Bulls still seeking answers on young offensive line
TAMPA -- On a team loaded with seniors and multi-year starters, USF football may be best positioned for the future at offensive line, where three sophomores are part of the starting five. The negative with such youth at a key position is the present, as was seen in Thursday's loss to Rutgers, which saw two Bulls -- center Austin Reiter and left tackle Darrell Williams -- making their first Big East starts.
"There was an awful lot of pressure on (quarterback) B.J. (Daniels), pressure that should not have been there," Skip Holtz said. "I think there were some concerns brought up in that game. Is everybody ready for this level? Is everybody for the full-speed actions of the game, especially when you have guys like Mark Popek and (backup) Damien Edwards, two guys that are both seniors and have played a little football for you. We've got to look at what is the right mix right now."
USF took a gamble in preseason, moving Popek, a returning starter at left tackle, inside to left guard to give Williams the left tackle job; Williams missed the opener with an ankle injury, so Thursday was his second career start. Offensive line coach Steve Shankweiler said Tuesday a little competition in practice this week won't hurt the line, though he's been pleased with how his players have responded since the loss.
"The first thing we have to do is keep our composure," Shankweiler said. "We have to play within the system, and not chase ghosts. I had a couple of young guys out there and things went fast. I didn't do a very good job of helping them. I can do better as a coach. We saw it on film, we know what we need to fix, and we'll get it done."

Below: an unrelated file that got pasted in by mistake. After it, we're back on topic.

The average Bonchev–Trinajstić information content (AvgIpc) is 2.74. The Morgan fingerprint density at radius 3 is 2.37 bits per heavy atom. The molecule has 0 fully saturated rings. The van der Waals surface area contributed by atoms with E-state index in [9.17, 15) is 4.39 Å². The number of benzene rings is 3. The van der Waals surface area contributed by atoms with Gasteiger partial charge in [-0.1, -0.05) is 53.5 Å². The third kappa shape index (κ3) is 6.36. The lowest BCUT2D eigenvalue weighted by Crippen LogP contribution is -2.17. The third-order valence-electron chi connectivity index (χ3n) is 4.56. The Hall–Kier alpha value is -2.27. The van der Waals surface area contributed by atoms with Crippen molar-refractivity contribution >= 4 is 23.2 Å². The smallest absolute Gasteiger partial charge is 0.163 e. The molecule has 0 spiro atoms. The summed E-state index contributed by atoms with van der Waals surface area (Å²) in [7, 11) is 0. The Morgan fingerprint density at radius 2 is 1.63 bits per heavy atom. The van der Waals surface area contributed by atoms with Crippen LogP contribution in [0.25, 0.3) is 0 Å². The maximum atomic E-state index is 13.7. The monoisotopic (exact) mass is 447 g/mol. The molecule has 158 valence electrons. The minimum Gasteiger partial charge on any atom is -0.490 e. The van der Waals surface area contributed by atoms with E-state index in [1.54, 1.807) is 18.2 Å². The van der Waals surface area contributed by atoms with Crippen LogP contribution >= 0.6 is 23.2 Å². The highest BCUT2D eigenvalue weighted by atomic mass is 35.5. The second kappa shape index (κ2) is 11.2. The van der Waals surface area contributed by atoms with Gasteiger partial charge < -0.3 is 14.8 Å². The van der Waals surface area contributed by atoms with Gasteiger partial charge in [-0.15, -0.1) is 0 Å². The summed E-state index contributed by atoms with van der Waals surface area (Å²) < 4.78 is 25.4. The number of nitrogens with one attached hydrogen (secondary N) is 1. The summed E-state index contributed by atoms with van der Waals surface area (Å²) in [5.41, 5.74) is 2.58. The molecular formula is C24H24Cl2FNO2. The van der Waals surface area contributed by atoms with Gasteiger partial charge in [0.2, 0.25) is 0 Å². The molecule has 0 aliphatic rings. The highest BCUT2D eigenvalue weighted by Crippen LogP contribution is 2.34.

The ghost-chasing Shankweiler mentioned comes from Rutgers' pre-snap misdirection, something USF had addressed before the game -- the line was forewarned but ultimately still not prepared for what they faced in stunts and twists; "it's not really something you can simulate in practice," he said. USF didn't give up a sack, but the pressure at the line of scrimmage took away the Bulls' running game and left quarterback B.J. Daniels with few snaps where he wasn't on the move to avoid sacks. Holtz said one thing coaches can't know about young players is how they'll handle in-game adversities the first time they face them on a big stage.
"How are they going to respond when the lights go on and things go against them and they get hit in the mouth? How do you compete then as an 18-year-old young man?" Holtz said. "You don't ever know how they're going to respond to it. It wasn't probably the turnout we wanted, but we have to take where we are and go from here. We learned a lot about our football team Thursday."
Holtz said Saturday's opponent, Ball State, looked a lot like Rutgers defensively in the second half of its win against Indiana, which means the Bulls could be facing more of the same on Saturday in Muncie.
"Whatever you don't handle, offensively or defensively, if there was a pass play they ran five times and they were 5-for-5, you'd better get it corrected, 'cause you're going to see it next week," Holtz said. "Whether they have it in or not, they're about to put it in. I don't think it's a bad thing. What Rutgers did, Ball State runs a lot of the same things, so I'm sure we'll see a lot of that. If you step up, pick it up and protect it, and hit the open receiver, it'll go away and you won't see it again. If you don't, it's going to keep coming."